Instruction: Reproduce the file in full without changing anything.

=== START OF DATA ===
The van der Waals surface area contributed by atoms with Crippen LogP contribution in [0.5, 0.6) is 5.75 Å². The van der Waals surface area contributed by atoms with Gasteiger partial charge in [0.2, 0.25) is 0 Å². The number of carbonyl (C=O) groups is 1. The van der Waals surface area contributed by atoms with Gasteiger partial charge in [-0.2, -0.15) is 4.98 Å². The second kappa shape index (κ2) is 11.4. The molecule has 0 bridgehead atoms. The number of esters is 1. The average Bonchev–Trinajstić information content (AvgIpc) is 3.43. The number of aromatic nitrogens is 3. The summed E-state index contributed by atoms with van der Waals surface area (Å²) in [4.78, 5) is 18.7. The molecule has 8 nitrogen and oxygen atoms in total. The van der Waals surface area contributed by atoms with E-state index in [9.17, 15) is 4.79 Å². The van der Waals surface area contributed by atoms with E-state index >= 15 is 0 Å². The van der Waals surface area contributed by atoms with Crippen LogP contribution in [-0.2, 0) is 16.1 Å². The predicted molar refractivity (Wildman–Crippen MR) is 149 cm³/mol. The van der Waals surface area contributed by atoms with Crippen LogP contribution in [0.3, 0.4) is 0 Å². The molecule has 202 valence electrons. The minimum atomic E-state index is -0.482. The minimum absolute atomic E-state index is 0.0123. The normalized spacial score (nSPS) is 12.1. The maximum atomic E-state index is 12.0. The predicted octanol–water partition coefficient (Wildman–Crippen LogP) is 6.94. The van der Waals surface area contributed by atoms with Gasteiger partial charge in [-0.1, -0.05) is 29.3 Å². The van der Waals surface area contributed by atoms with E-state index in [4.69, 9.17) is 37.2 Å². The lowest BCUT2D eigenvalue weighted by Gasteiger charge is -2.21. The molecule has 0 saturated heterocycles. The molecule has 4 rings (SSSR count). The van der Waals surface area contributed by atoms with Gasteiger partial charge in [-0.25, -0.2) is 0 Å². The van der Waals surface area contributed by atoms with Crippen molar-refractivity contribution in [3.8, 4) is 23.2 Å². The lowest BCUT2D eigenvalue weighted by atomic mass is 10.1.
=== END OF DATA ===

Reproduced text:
The van der Waals surface area contributed by atoms with Crippen LogP contribution in [0.5, 0.6) is 5.75 Å². The van der Waals surface area contributed by atoms with Gasteiger partial charge in [0.2, 0.25) is 0 Å². The number of carbonyl (C=O) groups is 1. The van der Waals surface area contributed by atoms with Gasteiger partial charge in [-0.2, -0.15) is 4.98 Å². The second kappa shape index (κ2) is 11.4. The molecule has 0 bridgehead atoms. The number of esters is 1. The average Bonchev–Trinajstić information content (AvgIpc) is 3.43. The number of aromatic nitrogens is 3. The summed E-state index contributed by atoms with van der Waals surface area (Å²) in [4.78, 5) is 18.7. The molecule has 8 nitrogen and oxygen atoms in total. The van der Waals surface area contributed by atoms with E-state index in [9.17, 15) is 4.79 Å². The van der Waals surface area contributed by atoms with E-state index >= 15 is 0 Å². The van der Waals surface area contributed by atoms with Crippen LogP contribution in [-0.2, 0) is 16.1 Å². The predicted molar refractivity (Wildman–Crippen MR) is 149 cm³/mol. The van der Waals surface area contributed by atoms with Crippen LogP contribution in [0.3, 0.4) is 0 Å². The molecule has 202 valence electrons. The minimum atomic E-state index is -0.482. The minimum absolute atomic E-state index is 0.0123. The normalized spacial score (nSPS) is 12.1. The maximum atomic E-state index is 12.0. The predicted octanol–water partition coefficient (Wildman–Crippen LogP) is 6.94. The van der Waals surface area contributed by atoms with Gasteiger partial charge in [-0.1, -0.05) is 29.3 Å². The van der Waals surface area contributed by atoms with E-state index in [4.69, 9.17) is 37.2 Å². The lowest BCUT2D eigenvalue weighted by Gasteiger charge is -2.21. The molecule has 0 saturated heterocycles. The molecule has 4 rings (SSSR count). The van der Waals surface area contributed by atoms with Gasteiger partial charge in [-0.25, -0.2) is 0 Å². The van der Waals surface area contributed by atoms with Crippen molar-refractivity contribution in [3.8, 4) is 23.2 Å². The lowest BCUT2D eigenvalue weighted by atomic mass is 10.1.